Friday, June 7, 2013

Christ and Nihil

"No man can serve two masters: for either he will hate the one, and love the other; or else he will hold to the one, and despise the other. Ye cannot serve God and mammon." - Matt. 6:24

"Know ye not that the friendship of the world is enmity with God? Whosoever therefore will be a friend of the world is the enemy of God." - James 4:4

"I know thy works, that thou art neither cold nor hot: I would thou were cold or hot. So then because thou art lukewarm, and neither cold nor hot, I will spew thee out of my mouth." - Rev. 3:15-16

When it comes to God and his Kingdom, there is no halfway allegiance. There is allegiance and defiance; fidelity and apostasy; communion and exile. The verses above are just a small sampling of a consistent theme that runs throughout the New Testament: the Incarnation of the Word of God inaugurates the Kingdom of God on Earth, and this Kingdom stands victorious over and against the kingdom of the "god of this world" (2 Cor. 4:4), i.e. Satan.

Because God alone -- and participation in His life, the life of the Holy Trinity -- constitutes true being, rejection of this life in favor of kingdom of this world that is passing away, constitutes a turning inward to the Self and self-will, and therefore toward nothingness and non-being. Toward the nihil.

In his short text Nihilism -- which was to be but one chapter in his unfinished magnum opus THE KINGDOM OF GOD AND THE KINGDOM OF MAN -- Fr. Seraphim Rose seizes on this fundamental truth and uses it as a matrix for analyzing the condition of the modern world. If rejection of Christ is ultimately a single phenomena, then that phenomena lies behind, underneath, and within every species of unbelief and idolatry. There should be a discernible continuity that unites all who stand opposed to God, whether they know it or not and despite any apparent differences.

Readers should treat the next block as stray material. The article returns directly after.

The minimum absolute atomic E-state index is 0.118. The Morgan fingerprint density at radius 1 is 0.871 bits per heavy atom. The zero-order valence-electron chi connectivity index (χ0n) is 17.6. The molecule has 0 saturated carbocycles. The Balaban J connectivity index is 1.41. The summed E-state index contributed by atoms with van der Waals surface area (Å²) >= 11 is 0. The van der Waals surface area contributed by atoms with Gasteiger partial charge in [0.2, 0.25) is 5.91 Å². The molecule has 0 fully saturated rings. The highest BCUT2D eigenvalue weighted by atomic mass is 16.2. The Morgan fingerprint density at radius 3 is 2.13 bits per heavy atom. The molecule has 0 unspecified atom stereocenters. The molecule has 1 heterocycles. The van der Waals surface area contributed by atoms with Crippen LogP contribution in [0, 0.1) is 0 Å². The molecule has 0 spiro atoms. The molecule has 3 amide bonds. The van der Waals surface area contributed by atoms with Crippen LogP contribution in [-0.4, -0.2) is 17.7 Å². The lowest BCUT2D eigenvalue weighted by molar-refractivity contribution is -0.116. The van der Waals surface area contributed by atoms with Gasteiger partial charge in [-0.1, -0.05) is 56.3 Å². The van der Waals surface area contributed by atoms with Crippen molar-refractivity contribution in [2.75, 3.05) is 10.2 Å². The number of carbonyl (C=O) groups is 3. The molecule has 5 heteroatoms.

If this is true, then the same force that gives life to Liberalism, Humanism, Scientism, Realism, New-Age spiritualisms, and compromised and worldly Christianities is the same force that gave us Nazism and Bolshevism. The differences between these various phenomena must be a quantitative rather than qualitative one; a difference of degree rather than of kind. And Fr. Serpahim traces the contours of this modern dialectic with acute precision.

While Fr. Seraphim keenly analyzes the specific instances of the various manifestations of nihilism in the modern world -- in areas of philosophy, politics, religion, and art -- the basic argument is echoed with characteristic verve and brilliance by David Bentley Hart in his magnificent essay Christ and Nothing, which concludes this way:
But we Christians — while not ignoring how appalling such a condition is — should yet rejoice that modernity offers no religious comforts to those who would seek them. In this time of waiting, in this age marked only by the absence of faith in Christ, it is well that the modern soul should lack repose, piety, peace, or nobility, and should find the world outside the Church barren of spiritual rapture or mystery, and should discover no beautiful or terrible or merciful gods upon which to cast itself. With Christ came judgment into the world, a light of discrimination from which there is neither retreat nor sanctuary. And this means that, as a quite concrete historical condition, the only choice that remains for the children of post-Christian culture is not whom to serve, but whether to serve Him whom Christ has revealed or to serve nothing — the nothing. No third way lies open for us now, because — as all of us now know, whether we acknowledge it consciously or not — all things have been made subject to Him, all the thrones and dominions of the high places have been put beneath His feet, until the very end of the world, and — simply said — there is no other god.
Let us then cast ourselves upon the only God Who Is, Christ our true God, and pray that He would have mercy upon us.

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